PURPOSE. Pseudomonas aeruginosa ocular infections most frequently originate from an environmental source; successful treatment with various ocular antibiotics is well established. However, emergence of resistant clones to available antibiotics poses a real threat to successful treatment. The purpose of this study was to evaluate the antibiotic susceptibilities of 100 random clinical isolates of P. aeruginosa to levofloxacin, moxifloxacin, and gatifloxacin, potential agents for the treatment of ocular infections caused by this microorganism. METHODS. One hundred consecutive strains of P. aeruginosa were isolated from clinical specimens submitted to the clinical microbiology hospital laboratory. Duplicate isolates were not included. The minimum inhibitory concentrations (MICs) of these isolates were determined by using Etests, performed according to the manufacturer's instructions. American Type Culture Collection (ATCC) strains of Escherichia coli, P. aeruginosa, and Staphylococcus aureus served as reference controls. RESULTS. Although most isolates were susceptible to levofloxacin, moxifloxacin, and gatifloxacin and the MICs were not significantly different, significant numbers were resistant. The standardized controls rendered expected MICs. The susceptibility of the isolates varied with regard to source, and resistant strains showed increased resistance. CONCLUSIONS. Based on the data, the treatment of ocular infections caused by P. aeruginosa with levofloxacin, moxifloxacin, and gatifloxacin still has a high likelihood of success. However, six of the isolates collected were resistant to all three of the fluoroquinolones tested. Based on the data, clinicians must be aware that clinical resistance can occur even with the newer fluoroquinolones.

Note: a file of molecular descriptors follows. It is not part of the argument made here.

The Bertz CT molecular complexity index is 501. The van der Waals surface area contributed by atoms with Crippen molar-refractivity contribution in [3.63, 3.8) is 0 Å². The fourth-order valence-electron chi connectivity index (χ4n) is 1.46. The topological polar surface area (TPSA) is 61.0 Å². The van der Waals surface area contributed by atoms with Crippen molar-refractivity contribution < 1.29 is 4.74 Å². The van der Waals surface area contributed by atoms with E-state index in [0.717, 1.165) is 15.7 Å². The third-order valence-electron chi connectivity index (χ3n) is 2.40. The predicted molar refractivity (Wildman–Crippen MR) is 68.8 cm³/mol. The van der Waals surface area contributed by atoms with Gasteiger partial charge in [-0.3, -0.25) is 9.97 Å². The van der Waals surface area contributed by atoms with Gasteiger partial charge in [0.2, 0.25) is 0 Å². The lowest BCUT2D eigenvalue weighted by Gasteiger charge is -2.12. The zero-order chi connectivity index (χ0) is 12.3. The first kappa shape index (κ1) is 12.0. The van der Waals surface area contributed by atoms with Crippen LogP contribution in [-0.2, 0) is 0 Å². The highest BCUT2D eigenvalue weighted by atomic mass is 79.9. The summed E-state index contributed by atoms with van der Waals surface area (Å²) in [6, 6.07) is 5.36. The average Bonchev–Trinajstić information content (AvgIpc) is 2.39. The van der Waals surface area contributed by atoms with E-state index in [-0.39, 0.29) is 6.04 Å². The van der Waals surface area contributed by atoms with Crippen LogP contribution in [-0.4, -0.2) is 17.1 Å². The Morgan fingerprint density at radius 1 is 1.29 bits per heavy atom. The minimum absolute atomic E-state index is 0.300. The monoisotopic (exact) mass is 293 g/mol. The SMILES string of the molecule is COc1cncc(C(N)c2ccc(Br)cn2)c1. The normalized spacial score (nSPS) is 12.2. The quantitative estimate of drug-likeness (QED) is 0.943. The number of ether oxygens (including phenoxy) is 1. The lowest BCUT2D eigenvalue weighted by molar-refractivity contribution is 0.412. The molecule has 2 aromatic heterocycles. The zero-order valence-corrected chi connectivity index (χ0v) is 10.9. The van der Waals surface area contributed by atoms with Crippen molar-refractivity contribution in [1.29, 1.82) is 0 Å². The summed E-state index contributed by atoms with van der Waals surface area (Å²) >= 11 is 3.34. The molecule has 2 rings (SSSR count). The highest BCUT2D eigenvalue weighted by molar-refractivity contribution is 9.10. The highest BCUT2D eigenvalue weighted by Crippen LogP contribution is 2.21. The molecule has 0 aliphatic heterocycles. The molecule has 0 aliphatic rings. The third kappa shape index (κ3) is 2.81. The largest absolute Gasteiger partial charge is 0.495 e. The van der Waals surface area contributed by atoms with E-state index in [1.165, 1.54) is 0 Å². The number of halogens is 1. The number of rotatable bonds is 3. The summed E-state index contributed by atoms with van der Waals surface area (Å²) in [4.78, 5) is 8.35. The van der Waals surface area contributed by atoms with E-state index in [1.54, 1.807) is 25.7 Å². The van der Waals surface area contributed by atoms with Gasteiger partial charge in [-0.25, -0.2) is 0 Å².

|Number of pages||5|
|Journal||Eye and Contact Lens|
|State||Published - Sep 2006|
- Fluoroquinolone susceptibility
- Ocular infection
- Pseudomonas aeruginosa